See Kenneth A. Kitchen, “How We Know When Solomon Ruled,BAR 27:05.


See Thomas E. Levy and Mohammad Najjar, “Edom and Copper,BAR 32:04.



These are the most usual dates scholars use, but some scholars propose dates that vary from these by as much as 15 years.


Sheshonq, after coming to power in Lower Egypt (the Nile Delta area), spent several years subduing Upper Egypt and reuniting the country after decades of internal division. The fact that he had this relief carved on the walls of the Karnak Temple in Upper Egypt, and the fact that he is shown wearing the white crown of Upper Egypt, emphasize this fact. See Shirly Ben Dor Evian, “Shishak’s Karnak Relief: More than Just Name-Rings,” in S. Bar, D. Kahn and J.J. Shirley, eds., Egypt, Canaan and Israel: History, Imperialism, Ideology and Literature (Leiden: Brill, 2011), pp. 11–22.


I’d like to thank Dr. Dan’el Kahn of the University of Haifa for his help in clarifying some of the issues raised here.


William F. Albright, “Egypt and the Early History of the Negeb,” Journal of the Palestine Oriental Society 4 (1924), pp. 131–161.


Martin Noth, “Die Wege der Pharaonenheere in Palästina und Syrien, IV. Die Schoschenkliste,” Zeitschrift des Deutschen Palästina-Vereins 61 (1938), pp. 277–304.


For more on this subject, see Troy Leiland Sagrillo, “Šîšaq’s Army: 2 Chronicles 12:2–3 from an Egyptological Perspective,” in Gershon Galil, Ayelet Gilboa, Aren M. Maeir and Dan’el Kahn, eds., The Ancient Near East in the 12th–10th Centuries BCE: Culture and History (Münster: Ugarit-Verlag, 2012), pp. 425–450.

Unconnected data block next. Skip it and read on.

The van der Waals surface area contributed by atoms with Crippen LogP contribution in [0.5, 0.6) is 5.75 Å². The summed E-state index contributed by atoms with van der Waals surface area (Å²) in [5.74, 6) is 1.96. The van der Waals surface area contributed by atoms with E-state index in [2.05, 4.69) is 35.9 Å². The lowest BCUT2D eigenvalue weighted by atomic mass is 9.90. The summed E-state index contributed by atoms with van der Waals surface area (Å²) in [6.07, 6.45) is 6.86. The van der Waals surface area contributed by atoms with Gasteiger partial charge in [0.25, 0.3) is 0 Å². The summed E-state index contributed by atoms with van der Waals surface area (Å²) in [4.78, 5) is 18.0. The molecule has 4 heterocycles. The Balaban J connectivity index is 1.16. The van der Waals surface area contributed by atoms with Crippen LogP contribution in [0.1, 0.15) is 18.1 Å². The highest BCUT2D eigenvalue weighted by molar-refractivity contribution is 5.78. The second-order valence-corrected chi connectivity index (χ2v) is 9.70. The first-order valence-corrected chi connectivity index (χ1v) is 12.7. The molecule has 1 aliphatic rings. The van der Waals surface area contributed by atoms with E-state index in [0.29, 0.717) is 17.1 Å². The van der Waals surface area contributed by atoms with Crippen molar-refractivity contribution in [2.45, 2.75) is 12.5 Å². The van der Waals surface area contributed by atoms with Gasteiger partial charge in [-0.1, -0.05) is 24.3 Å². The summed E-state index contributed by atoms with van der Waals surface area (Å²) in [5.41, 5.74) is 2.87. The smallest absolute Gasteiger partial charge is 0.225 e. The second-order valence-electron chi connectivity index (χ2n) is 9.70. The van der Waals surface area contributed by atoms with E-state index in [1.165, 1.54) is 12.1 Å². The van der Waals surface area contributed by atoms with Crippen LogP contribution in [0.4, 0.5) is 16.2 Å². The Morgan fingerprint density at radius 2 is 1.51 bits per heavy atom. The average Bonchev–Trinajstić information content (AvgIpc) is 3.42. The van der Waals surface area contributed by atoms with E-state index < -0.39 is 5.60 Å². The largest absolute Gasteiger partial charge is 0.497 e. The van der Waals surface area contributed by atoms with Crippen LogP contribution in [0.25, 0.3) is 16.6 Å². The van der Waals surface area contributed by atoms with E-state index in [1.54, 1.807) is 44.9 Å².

Kenneth A. Kitchen, On the Reliability of the Old Testament (Grand Rapids, MI: Eerdmans, 2003), p. 33.


Anson F. Rainey and R. Steven Notley, The Sacred Bridge (Jerusalem: Carta, 2006), p. 185.


Kitchen, On the Reliability of the Old Testament, p. 10.


Additionally, seven of the names in the lower registry seem to contain a word that could be transcribed as hagar, haqal or hasar, meaning either “fort,” “field” or “enclosure.” See Yigal Levin, “Sheshonq I and the Negev Ḥaṣerim,” Maarav 17, no. 2 (2010), forthcoming.


Archaeologist Thomas Levy reports to have found scarabs and other Egyptian artifacts dating to the time of Sheshonq at the copper mining site of Khirbat en-Nahas, about 45 miles southeast of Arad in modern Jordan. See Robert Draper, “Kings of Controversy,” National Geographic, December 2010, p. 84.